October 13, 2008
When I read last week that Christopher Buckley had decided to support Barack Obama, my reaction was a relatively minor shrug. Not even worth a passing mention here, much less a blog post.
I realize the man is the son of William F. Buckley, the late, great, titan of conservatism, but so what? It isn't as if politics is genetically inherited. (Something conservatives should have learned long ago when the "Son of Reagan" disappointed them in that regard.) Besides, the son of Buckley is more writer than conservative ideologue, and from what I've read, he's enchanted with Barack Obama's writing. (Whether "writing" should be placed in quotes I'll leave to the literary investigators.)
Besides, not only do I like Buckley from his writing, but I have a lot of friends who are voting for Obama. If I'm not worked up about them, why would I get my knickers in a twist over the son of a famous conservative ideologue? It doesn't make sense. I don't feel personally betrayed in the least.
The bottom line is that this is a country which operates under a two party system, and the Republicans have been failing for so long, and so badly, that any Democrat on the ticket would be favored to win. If Hillary had been the candidate, I could easily imagine an unshakeable 15 point lead, and possibly a huge national landslide in her favor. The reason it's close is because many people are uneasy about Obama. I'm so uneasy about him that I like to think that any sane person who opposes socialism would oppose Obama automatically, as do I, and as does Roger Kimball. But the fact that an occasional conservative might find Obama attractive should surprise no one, and I don't think it's the biggest deal in the world.
Besides, it's still one man one vote. As I see it, my vote cancels out Chris Buckley's. So does Roger Kimball's, and Victor Davis Hanson's, and Andrew McCarthy's. All of these people are more conservative than I am. What I share in common them right now that's of any importance is that I oppose Barack Obama.
That's the thing here. I'm not even a conservative. I'm just opposed to socialism, and I think Obama is the closest thing we've had to a socialist on a major ticket in the history of this country. (To the extent that there should be a "big tent" right now, it is not conservative, nor Republican, so much as it is anti-Obama.)
What is conservatism? Does anyone know? I've been unable to define it for a long time, so I look to individuals who are called conservatives as reference points. If Andrew Sullivan is a "conservative," I know I'm not. If Michael Savage is a conservative, I know I'm not. If Ann Coulter is a conservative, I know I'm not. If Laura Ingraham and Rush Limbaugh are conservatives, I know I'm not. If Pat Buchanan is a conservative, I know I'm not. If Mike Huckabee is a conservative, I know I'm not. If CPAC is conservative, I know I'm not. If WorldNetDaily is conservative, I know I'm not. If the "Drug War" is conservative, I know I'm not.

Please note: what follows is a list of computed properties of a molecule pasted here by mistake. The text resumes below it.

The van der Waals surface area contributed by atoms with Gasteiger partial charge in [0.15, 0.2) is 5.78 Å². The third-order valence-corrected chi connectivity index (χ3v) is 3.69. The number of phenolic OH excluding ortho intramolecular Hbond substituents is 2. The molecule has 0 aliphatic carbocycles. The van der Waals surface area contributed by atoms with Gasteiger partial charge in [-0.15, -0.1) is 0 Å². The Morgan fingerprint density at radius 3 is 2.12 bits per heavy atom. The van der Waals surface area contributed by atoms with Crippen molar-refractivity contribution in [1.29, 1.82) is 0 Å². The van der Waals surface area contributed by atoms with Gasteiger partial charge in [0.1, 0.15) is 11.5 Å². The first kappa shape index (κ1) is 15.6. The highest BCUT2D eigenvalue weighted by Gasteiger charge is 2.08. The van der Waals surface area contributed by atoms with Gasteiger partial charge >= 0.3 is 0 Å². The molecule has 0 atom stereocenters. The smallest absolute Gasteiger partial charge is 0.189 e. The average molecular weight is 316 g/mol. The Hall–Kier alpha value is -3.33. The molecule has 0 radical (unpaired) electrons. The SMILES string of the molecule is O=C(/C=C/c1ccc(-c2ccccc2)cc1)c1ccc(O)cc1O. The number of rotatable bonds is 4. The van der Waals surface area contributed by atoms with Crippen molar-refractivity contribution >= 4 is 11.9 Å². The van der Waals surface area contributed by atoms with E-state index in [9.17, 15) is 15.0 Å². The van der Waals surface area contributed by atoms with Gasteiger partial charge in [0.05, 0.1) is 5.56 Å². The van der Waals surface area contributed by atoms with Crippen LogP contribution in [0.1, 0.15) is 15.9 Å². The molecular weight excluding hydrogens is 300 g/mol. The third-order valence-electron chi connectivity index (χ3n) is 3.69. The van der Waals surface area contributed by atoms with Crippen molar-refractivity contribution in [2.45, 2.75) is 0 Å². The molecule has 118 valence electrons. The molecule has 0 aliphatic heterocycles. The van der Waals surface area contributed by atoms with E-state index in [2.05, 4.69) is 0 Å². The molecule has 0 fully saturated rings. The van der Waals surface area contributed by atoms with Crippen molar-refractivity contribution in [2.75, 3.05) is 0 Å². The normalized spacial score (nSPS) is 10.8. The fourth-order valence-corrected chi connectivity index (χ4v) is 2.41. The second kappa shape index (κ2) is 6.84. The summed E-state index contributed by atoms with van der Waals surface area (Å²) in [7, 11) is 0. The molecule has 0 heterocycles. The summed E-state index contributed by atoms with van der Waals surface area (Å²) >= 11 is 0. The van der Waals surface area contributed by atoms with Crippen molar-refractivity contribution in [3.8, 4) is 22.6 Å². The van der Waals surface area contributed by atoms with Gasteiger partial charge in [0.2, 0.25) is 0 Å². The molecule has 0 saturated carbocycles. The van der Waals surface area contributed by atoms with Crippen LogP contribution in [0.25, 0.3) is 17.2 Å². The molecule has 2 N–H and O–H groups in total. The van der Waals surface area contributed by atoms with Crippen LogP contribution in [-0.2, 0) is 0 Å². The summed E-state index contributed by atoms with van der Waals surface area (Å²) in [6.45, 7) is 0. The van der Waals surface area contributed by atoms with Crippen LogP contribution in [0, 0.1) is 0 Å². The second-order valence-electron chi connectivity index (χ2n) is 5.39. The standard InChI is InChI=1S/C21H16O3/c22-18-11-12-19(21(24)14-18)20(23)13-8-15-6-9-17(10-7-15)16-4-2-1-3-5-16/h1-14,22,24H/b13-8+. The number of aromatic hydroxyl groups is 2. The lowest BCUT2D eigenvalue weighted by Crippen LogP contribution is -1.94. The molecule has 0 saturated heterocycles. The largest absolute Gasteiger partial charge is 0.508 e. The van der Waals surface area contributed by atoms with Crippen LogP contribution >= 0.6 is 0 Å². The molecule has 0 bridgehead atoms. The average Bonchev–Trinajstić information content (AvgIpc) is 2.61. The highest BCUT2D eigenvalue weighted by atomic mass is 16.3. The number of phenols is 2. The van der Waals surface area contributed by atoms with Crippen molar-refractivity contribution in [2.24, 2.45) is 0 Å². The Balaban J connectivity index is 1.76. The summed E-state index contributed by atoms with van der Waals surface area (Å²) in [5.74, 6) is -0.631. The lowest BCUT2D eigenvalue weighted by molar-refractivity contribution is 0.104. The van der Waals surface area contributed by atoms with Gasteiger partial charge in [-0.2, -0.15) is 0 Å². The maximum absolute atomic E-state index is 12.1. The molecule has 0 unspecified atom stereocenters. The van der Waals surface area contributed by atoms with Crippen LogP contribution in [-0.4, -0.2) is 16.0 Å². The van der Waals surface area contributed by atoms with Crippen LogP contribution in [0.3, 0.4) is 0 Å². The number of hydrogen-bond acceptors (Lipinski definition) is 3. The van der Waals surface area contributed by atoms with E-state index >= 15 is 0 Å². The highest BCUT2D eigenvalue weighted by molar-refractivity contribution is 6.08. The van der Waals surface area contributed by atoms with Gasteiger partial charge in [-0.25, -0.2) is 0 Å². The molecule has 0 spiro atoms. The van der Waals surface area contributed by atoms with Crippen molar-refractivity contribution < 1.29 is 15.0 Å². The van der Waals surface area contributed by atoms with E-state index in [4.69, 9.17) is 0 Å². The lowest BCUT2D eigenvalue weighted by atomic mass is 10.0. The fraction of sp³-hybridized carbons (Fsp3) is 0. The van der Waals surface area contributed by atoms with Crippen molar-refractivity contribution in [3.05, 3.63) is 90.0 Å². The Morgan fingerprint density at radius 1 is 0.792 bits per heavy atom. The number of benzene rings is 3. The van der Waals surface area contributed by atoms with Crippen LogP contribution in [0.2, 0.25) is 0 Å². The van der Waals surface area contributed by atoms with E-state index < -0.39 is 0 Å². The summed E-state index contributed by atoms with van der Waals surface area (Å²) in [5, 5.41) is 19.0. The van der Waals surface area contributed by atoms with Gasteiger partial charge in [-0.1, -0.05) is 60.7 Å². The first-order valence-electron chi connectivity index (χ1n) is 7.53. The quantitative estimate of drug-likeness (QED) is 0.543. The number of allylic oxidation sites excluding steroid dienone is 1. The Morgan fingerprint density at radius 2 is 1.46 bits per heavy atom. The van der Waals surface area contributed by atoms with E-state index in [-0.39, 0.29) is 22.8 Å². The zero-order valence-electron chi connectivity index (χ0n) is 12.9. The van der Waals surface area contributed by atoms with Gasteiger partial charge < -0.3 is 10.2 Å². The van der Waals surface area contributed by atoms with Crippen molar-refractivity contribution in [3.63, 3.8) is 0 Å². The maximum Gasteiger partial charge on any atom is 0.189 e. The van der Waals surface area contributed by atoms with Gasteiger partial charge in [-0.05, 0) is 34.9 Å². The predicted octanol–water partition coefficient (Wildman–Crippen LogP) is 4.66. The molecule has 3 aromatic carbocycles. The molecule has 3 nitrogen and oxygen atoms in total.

Geez, this is getting tedious. How many reasons do I need not to be a conservative? With all respect to the many on that long list who would call me a relativist, I think what we call "conservatism" is all relative.
Anyway, so now I have one more to add to my list of what I know I'm not.
Whether Chris Buckley is in good company, who knows.
I still like him. It's not as if we're going to start a civil war over this stuff.
"Friends such as Roger will criticize him 'more in sorrow than in anger,' but he will still be welcome at dinner parties and other festivities. He will still be welcome in most meaningful conservative circles. He will not be thrust out into the howling winds as he would be if he had been long on the left and declared for McCain."To which Sissy responded:
"I don't know nothin' 'bout 'meaningful conservative circles,' but I, for one, won't be soon forgiving or forgetting the cravenness of young Buck and his fellow 'Northeast Corridor Conservatives.'I agree that young Buckley will always be welcome at conservative parties. Perhaps this is not a bad thing, as it demonstrates that the right wing is a lot more tolerant and even forgiving than is commonly believed. I've attended a number of conservative events, and I've noticed that even bona fide flaming liberals are welcome. (Assuming they've gone there to be polite and not to engage in Code Pink-style disruptions.) Not that most liberals would ever attend such events, but conservatives are remarkably tolerant in that regard.
As to the Northwest Corridor Conservatives, Sissy's point is well taken.
posted by Eric on 10.13.08 at 10:19 AM
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